Over the last year the short end of the curve has moved up significantly, while the long-end has barely budged. While the yield curve hasn’t yet inverted, long time market watchers know this is a bad omen. For those needing a refresher on the importance of flat or inverted yield curves, the New York Times recently ran this piece in June: “What’s the Yield Curve? ‘A Powerful Signal of Recessions’ Has Wall Street’s Attention.”
Rising Rates Hurt Capital Preservation
Maybe you’re of the opinion that the economic expansion has room to grow, and you don’t see a recession on the horizon. Assuming the Fed continues on its path of tightening under healthy market conditions, the impact on bond prices will be negative. As prices and yields are inversely related, bond holders could feel a lot of pain as rates increased by 3% to their historic average levels. While this may mean good things for those who want income, it’s a problem for those who are seeking capital preservation.
The table below shows the average durations of different types of fixed income managers and how susceptible they are to losses in the face of rising interest rates.
Source: Morningstar Direct, Swan Global Investments
We’ve already seen this bear out a bit in 2018, as many bonds have lost money in the first half of the year.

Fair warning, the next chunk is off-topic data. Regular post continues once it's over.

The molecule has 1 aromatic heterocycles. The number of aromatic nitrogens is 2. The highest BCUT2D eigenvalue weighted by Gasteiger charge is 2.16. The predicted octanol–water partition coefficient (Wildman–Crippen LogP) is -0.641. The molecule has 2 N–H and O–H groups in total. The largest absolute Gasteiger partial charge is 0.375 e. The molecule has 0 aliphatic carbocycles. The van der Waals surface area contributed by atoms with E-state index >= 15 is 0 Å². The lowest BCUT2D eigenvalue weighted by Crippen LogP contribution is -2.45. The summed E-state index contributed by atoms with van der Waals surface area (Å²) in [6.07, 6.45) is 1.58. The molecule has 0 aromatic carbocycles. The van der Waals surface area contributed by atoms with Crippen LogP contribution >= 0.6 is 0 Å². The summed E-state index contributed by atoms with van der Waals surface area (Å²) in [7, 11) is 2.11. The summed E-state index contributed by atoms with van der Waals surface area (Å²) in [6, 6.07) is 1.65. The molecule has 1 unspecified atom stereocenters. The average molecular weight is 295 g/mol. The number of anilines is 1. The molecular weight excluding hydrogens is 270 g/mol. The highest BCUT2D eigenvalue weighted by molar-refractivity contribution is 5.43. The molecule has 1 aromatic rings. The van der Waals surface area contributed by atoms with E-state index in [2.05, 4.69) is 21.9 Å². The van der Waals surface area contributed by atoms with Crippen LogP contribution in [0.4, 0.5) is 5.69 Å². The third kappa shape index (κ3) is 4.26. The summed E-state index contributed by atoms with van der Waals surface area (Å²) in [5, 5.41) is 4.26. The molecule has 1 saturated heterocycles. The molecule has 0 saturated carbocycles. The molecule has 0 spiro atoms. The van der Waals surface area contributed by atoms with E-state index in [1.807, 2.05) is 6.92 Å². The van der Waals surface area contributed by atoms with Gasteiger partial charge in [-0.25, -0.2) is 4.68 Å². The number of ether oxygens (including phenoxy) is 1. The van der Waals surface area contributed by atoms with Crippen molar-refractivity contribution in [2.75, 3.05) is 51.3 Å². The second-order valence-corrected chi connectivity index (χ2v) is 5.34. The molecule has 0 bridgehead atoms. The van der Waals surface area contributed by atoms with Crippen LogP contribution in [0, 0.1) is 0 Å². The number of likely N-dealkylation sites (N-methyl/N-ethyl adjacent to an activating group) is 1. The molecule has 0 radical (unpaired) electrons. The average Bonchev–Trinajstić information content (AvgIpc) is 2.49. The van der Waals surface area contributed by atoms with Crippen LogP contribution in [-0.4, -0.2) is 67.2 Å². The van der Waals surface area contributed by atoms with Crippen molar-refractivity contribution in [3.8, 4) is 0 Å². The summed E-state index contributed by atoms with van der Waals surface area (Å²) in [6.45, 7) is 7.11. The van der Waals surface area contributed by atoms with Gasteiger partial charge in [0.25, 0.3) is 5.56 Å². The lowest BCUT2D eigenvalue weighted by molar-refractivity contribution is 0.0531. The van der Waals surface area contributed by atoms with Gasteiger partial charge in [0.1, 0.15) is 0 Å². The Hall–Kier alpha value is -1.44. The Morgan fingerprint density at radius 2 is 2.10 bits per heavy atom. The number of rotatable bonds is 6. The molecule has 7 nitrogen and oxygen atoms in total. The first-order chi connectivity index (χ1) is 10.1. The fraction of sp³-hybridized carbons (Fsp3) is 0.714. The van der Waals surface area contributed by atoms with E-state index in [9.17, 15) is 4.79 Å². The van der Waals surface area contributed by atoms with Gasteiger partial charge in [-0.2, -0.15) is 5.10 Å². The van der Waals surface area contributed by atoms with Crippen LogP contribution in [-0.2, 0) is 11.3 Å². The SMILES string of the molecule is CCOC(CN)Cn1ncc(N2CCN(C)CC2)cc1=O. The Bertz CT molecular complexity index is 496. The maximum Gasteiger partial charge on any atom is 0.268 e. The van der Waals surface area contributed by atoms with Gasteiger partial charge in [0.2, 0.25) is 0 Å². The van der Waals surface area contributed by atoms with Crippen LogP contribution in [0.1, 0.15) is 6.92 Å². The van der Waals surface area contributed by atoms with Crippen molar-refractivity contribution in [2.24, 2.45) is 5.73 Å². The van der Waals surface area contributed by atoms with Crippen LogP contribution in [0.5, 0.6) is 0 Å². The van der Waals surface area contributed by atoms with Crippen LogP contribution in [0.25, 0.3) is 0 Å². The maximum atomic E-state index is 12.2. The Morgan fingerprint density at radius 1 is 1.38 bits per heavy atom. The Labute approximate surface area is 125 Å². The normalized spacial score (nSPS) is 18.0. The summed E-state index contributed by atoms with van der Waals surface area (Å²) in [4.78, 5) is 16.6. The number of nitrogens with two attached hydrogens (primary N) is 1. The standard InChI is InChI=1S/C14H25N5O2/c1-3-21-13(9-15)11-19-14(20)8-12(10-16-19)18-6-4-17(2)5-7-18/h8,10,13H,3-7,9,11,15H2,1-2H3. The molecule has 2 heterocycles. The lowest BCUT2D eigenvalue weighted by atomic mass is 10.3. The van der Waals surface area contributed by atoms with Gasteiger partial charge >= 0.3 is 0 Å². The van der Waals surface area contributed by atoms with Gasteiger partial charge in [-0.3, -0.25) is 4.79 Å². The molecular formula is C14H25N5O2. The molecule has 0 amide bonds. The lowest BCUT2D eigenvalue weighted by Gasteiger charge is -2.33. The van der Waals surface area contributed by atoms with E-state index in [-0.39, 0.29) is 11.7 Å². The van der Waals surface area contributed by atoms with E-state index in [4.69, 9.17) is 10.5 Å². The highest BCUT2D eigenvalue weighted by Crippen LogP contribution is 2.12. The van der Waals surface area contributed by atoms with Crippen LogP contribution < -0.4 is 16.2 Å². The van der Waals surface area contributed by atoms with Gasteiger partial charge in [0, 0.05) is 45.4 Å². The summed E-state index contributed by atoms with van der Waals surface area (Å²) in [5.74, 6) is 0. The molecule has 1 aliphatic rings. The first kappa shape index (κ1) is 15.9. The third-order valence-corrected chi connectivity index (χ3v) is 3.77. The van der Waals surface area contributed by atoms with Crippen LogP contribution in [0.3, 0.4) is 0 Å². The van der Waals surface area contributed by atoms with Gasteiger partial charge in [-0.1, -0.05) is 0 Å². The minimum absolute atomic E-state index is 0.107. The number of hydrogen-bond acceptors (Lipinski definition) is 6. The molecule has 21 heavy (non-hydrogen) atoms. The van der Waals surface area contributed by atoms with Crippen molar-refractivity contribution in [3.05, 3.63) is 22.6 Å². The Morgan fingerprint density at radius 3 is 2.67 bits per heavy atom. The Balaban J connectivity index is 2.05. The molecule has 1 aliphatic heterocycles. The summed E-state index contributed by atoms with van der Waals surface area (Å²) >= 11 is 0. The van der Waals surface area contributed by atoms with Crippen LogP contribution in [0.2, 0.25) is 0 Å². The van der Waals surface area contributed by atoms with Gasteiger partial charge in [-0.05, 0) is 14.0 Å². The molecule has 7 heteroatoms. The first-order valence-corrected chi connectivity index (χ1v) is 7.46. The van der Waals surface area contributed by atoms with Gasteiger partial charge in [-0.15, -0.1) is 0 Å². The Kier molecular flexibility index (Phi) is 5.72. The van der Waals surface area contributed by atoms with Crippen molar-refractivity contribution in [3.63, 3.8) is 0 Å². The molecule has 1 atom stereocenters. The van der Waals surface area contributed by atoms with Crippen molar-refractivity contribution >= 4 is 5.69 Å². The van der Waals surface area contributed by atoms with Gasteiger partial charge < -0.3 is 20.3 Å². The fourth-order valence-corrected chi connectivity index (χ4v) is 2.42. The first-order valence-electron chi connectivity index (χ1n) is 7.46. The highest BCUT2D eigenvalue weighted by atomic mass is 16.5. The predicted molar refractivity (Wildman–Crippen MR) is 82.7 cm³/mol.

Source: Morningstar Direct
If rates continue to rise in a healthy economy, bond holders can expect more losses.
Rethinking Capital Preservation and the Traditional Portfolio
The capital preservation role hasn’t been truly tested in almost a decade, as the market has not witnessed a 20% sell-off since 2007-09. The current low rates leave little room for a loose policy during a possible future recession, and rising rates hurt the principal of bond holders now.
Those depending on bonds to fulfill the conservative portion of the portfolio may be facing some tough times ahead. Luckily, there are many money managers employing various strategies and techniques that don’t depend on bonds for capital preservation. Investors have more options than before.
Shifting allocations from bonds to strategies that directly hedge market risk may feel risky. But it may be a riskier move to stay with the familiar that isn’t working than to try something new that might provide the protection many need.